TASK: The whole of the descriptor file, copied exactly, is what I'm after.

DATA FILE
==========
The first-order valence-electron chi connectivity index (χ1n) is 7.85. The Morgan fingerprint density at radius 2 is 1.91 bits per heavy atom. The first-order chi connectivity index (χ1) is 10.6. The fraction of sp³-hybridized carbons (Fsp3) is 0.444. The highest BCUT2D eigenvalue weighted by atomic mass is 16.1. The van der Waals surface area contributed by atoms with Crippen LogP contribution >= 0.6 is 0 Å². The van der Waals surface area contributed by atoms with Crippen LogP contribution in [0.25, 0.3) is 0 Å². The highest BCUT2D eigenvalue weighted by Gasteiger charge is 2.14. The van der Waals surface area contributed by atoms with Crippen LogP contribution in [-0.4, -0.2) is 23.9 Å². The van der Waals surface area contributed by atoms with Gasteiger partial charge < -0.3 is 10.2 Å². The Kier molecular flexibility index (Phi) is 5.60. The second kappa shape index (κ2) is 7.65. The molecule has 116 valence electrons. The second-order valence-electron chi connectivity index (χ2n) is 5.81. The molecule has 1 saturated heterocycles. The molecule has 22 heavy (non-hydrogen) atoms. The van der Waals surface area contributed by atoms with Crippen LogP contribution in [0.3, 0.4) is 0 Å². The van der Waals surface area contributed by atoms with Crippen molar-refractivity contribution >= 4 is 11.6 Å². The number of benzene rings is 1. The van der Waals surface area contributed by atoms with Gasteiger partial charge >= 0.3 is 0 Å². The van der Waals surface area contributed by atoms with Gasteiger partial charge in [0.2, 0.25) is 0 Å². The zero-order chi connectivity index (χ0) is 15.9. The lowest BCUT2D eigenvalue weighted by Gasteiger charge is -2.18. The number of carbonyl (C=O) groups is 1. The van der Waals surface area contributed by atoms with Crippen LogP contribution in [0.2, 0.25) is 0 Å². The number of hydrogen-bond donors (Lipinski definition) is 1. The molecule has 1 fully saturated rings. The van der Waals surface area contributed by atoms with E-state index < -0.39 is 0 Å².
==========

The first-order valence-electron chi connectivity index (χ1n) is 7.85. The Morgan fingerprint density at radius 2 is 1.91 bits per heavy atom. The first-order chi connectivity index (χ1) is 10.6. The fraction of sp³-hybridized carbons (Fsp3) is 0.444. The highest BCUT2D eigenvalue weighted by atomic mass is 16.1. The van der Waals surface area contributed by atoms with Crippen LogP contribution >= 0.6 is 0 Å². The van der Waals surface area contributed by atoms with Crippen LogP contribution in [0.25, 0.3) is 0 Å². The highest BCUT2D eigenvalue weighted by Gasteiger charge is 2.14. The van der Waals surface area contributed by atoms with Crippen LogP contribution in [-0.4, -0.2) is 23.9 Å². The van der Waals surface area contributed by atoms with Gasteiger partial charge < -0.3 is 10.2 Å². The Kier molecular flexibility index (Phi) is 5.60. The second kappa shape index (κ2) is 7.65. The molecule has 116 valence electrons. The second-order valence-electron chi connectivity index (χ2n) is 5.81. The molecule has 1 saturated heterocycles. The molecule has 22 heavy (non-hydrogen) atoms. The van der Waals surface area contributed by atoms with Crippen LogP contribution in [0.3, 0.4) is 0 Å². The van der Waals surface area contributed by atoms with Crippen molar-refractivity contribution >= 4 is 11.6 Å². The number of benzene rings is 1. The van der Waals surface area contributed by atoms with Gasteiger partial charge >= 0.3 is 0 Å². The van der Waals surface area contributed by atoms with Gasteiger partial charge in [0.2, 0.25) is 0 Å². The zero-order chi connectivity index (χ0) is 15.9. The lowest BCUT2D eigenvalue weighted by Gasteiger charge is -2.18. The number of carbonyl (C=O) groups is 1. The van der Waals surface area contributed by atoms with Crippen LogP contribution in [0.2, 0.25) is 0 Å². The number of hydrogen-bond donors (Lipinski definition) is 1. The molecule has 1 fully saturated rings. The van der Waals surface area contributed by atoms with E-state index < -0.39 is 0 Å².